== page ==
The sweet smell of fresh wood carving welcomes me to Gabriele Maselli’s burnished treasure trove of gilded frames in a small workshop not far from the Duomo in the center of Florence. Maselli has been designing, carving and gilding frames for 38 years, having learned at the knee of his father, who started the business in 1955. His vast experience is evident everywhere I look, with all sizes of frames --ornate and simple, traditional and modern, plain wood, intricate wood, gilded in gold and silver -- hanging and overhanging on every inch of wall. Together they create a beautiful mosaic of a traditional Florentine craft.
“No one understands made by hand now,” Maselli laments as he walks with me into the inner sanctum of his workroom, lined with immaculately cared for tools, gold and silver leaf, and all types of wood for his carving. “I grew up watching my father, and I know what it takes to become an artist. For many years I had to practice drawing lines, working with the materials, learning about the woods, before I was ever allowed to pick up the carving tools. You do not learn this craft in a few months. It takes dedication and passion, patience and time.”
“Sadly Italy’s traditional artisans are dying out because there is not enough support and interest in craftsmanship. I am fighting this trend by engaging with the Association of Historic, Traditional and Typical Shops in Florence, whose goal is to promote, protect and enhance their heritage. I take this very personally, and I have been working with a project in local schools for the past 9 years, tutoring junior high and high school students in my craft, providing scholarships, internships and partnering with suppliers for material, all in order to engage young people in this timeless art form and keep up an historic tradition. We are transforming kids and showing them what it means to be Made in Italy, Made in Florence.”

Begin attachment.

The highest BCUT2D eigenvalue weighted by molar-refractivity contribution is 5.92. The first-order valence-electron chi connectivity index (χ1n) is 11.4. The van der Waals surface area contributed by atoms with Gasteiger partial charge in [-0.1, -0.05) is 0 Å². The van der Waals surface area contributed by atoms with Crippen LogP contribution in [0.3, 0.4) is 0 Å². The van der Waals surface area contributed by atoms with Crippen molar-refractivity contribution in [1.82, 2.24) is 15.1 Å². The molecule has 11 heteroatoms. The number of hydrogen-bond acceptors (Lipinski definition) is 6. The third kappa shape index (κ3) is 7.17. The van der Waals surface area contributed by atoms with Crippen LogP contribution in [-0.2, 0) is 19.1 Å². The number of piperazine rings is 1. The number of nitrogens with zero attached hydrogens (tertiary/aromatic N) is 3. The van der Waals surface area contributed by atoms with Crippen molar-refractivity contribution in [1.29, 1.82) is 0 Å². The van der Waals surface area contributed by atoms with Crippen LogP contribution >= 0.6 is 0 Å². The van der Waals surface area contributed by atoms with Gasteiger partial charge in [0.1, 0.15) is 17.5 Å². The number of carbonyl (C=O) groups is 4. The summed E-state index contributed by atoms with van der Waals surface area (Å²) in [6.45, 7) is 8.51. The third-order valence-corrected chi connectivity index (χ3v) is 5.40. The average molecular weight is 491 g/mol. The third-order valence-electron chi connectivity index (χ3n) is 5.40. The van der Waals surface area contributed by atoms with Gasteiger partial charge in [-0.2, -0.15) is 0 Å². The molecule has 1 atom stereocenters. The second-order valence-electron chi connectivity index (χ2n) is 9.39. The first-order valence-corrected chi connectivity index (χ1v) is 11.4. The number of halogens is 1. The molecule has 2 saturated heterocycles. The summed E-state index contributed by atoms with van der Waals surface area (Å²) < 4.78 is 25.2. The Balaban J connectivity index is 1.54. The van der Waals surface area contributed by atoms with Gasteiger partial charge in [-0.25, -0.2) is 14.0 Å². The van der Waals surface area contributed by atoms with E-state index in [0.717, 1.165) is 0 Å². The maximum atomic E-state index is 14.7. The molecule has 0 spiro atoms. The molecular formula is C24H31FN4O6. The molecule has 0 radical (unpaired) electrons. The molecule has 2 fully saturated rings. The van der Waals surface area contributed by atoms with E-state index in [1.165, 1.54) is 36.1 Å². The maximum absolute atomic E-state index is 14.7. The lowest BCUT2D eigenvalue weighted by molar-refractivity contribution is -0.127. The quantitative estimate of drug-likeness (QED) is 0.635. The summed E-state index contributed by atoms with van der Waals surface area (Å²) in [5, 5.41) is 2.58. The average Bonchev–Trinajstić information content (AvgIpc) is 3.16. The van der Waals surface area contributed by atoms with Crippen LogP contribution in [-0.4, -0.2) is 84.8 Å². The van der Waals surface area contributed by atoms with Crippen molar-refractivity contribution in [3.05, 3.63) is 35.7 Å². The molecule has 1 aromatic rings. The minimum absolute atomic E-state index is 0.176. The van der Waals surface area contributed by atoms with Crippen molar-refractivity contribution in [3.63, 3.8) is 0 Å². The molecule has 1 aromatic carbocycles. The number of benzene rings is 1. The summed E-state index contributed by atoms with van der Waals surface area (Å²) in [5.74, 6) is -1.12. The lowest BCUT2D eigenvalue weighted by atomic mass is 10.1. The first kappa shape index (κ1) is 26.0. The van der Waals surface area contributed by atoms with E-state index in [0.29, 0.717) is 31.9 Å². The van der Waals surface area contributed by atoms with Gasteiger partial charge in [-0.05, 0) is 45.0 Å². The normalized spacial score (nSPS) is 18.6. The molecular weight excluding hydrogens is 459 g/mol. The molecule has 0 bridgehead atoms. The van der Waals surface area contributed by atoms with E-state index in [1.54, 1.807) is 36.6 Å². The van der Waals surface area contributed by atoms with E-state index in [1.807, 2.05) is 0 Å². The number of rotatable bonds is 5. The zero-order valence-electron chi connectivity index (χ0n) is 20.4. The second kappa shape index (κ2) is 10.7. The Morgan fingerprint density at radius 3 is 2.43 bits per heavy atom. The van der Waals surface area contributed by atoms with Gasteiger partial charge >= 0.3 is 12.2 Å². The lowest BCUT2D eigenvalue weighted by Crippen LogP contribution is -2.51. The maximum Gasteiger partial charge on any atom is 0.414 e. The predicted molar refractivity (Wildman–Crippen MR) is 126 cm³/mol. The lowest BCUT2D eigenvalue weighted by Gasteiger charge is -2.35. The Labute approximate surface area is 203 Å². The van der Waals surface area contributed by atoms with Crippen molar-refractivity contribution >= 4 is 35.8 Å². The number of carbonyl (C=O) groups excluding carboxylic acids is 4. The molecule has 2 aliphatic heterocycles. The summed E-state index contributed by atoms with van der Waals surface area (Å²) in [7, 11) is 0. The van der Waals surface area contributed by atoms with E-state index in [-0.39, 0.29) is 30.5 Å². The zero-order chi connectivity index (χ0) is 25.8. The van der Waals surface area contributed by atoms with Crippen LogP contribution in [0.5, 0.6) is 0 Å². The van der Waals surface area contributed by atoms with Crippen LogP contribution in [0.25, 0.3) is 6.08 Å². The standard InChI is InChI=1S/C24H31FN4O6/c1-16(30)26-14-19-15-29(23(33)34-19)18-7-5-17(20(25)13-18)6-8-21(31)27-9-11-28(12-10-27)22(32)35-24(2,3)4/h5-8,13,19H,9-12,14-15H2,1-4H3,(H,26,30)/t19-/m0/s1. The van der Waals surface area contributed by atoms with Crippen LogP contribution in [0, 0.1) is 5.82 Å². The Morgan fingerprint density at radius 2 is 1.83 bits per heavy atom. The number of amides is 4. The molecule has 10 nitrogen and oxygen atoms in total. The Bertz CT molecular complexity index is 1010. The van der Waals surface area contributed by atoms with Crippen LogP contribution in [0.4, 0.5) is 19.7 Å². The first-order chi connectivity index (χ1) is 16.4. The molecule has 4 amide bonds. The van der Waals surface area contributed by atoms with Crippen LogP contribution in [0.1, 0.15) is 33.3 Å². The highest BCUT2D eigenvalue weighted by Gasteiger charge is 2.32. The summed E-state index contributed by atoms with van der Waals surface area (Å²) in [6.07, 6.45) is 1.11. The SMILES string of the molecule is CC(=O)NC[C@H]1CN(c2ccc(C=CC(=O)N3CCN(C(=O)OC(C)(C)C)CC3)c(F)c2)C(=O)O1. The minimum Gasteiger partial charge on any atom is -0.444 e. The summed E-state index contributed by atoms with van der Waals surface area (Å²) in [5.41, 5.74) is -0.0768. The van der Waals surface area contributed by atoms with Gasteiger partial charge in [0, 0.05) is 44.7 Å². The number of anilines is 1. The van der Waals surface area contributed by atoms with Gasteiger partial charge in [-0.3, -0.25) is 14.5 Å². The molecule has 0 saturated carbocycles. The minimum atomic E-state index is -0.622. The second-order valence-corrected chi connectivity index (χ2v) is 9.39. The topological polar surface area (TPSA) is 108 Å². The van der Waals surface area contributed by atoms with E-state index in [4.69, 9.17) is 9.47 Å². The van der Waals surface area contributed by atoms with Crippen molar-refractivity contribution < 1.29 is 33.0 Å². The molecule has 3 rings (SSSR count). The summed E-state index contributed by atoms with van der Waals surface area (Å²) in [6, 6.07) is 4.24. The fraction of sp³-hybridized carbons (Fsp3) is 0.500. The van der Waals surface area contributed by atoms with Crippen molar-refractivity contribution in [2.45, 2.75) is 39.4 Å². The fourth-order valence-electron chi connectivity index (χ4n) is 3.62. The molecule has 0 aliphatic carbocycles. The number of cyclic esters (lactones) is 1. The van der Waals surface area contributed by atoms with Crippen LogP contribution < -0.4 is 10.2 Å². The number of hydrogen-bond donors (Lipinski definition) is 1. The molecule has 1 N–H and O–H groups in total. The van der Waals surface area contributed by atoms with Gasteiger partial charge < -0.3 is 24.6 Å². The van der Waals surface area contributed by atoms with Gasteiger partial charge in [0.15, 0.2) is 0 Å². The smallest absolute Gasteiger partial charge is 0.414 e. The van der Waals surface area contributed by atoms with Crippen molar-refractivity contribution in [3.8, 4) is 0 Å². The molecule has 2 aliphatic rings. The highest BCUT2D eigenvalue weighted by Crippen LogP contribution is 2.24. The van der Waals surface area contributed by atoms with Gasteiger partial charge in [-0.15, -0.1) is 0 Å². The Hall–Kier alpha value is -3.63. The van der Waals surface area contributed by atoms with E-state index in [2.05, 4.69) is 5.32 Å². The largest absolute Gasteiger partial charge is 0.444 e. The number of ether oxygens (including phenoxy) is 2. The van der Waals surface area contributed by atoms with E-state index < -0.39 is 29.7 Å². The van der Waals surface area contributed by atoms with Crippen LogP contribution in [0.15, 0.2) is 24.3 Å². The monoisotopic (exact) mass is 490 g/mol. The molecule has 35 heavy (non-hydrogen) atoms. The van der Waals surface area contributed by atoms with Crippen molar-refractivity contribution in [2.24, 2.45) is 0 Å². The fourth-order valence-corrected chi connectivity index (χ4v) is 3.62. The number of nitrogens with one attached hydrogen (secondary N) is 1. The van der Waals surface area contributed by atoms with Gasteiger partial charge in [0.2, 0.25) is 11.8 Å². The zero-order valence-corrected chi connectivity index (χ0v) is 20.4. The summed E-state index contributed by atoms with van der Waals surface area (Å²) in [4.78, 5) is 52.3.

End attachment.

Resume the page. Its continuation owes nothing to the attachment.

“The best wood for large frames is cibolo pine from the north of Italy. It is sweetly perfumed and changes color over time, making it more attractive with age. Tilia, or linden, is a good wood for smaller frames and jelutong from Malaysia and Thailand is a wonderful fine, straight grained wood that is excellent for carving fine detail, but very expensive.”
“There are different weights of gold leaf, various types of gold and all the colors can add to the patina of a frame and how it will play out in modern lighting versus the candle light of the Renaissance period. The best gold leaf in the world comes from Giusto Manetti Battiloro, opened in 1600, just outside of Florence. The process of the carving, then brushing on the adhesive size and layering the gold leaf all create the value of handmade craftsmanship, the time and care devoted to each unique piece adds to all the different finished looks.”
“Well, I’ve worked on famous pieces and churches, restoration in museums and even a special private client who commissioned me to hand make a perfect frame for a tiny Titian masterpiece in his personal collection. But I get new ideas all the time.” Maselli reaches for a new design, a rectangular frame covered in small circular carvings of all sizes. “I got this idea at the beach one morning,” he tells me, “as I watched the bubbles of water on the sand each time the waves swept in and out.” I see it immediately in the frame and I’m reminded that this man is truly an artist, seeing the beauty in everyday things, keeping his traditions, but applying them in modern ways as well.
Chatting with Maselli in the beautiful, intimate surroundings of his private workshop, I realise that this extraordinary artisan’s passion and profound knowledge of his art are at the very core of everything he does. The connection between the old and the new makes Maselli’s work fascinating. His skills transcend his workshop and he yearns to pass on his traditions and his expertise. His belief in the importance of craftsmanship and promoting fine art in the modern day is what makes it so appealing to accept his invitation to be a guest into his workshop and learn to gild frames under his watchful eye.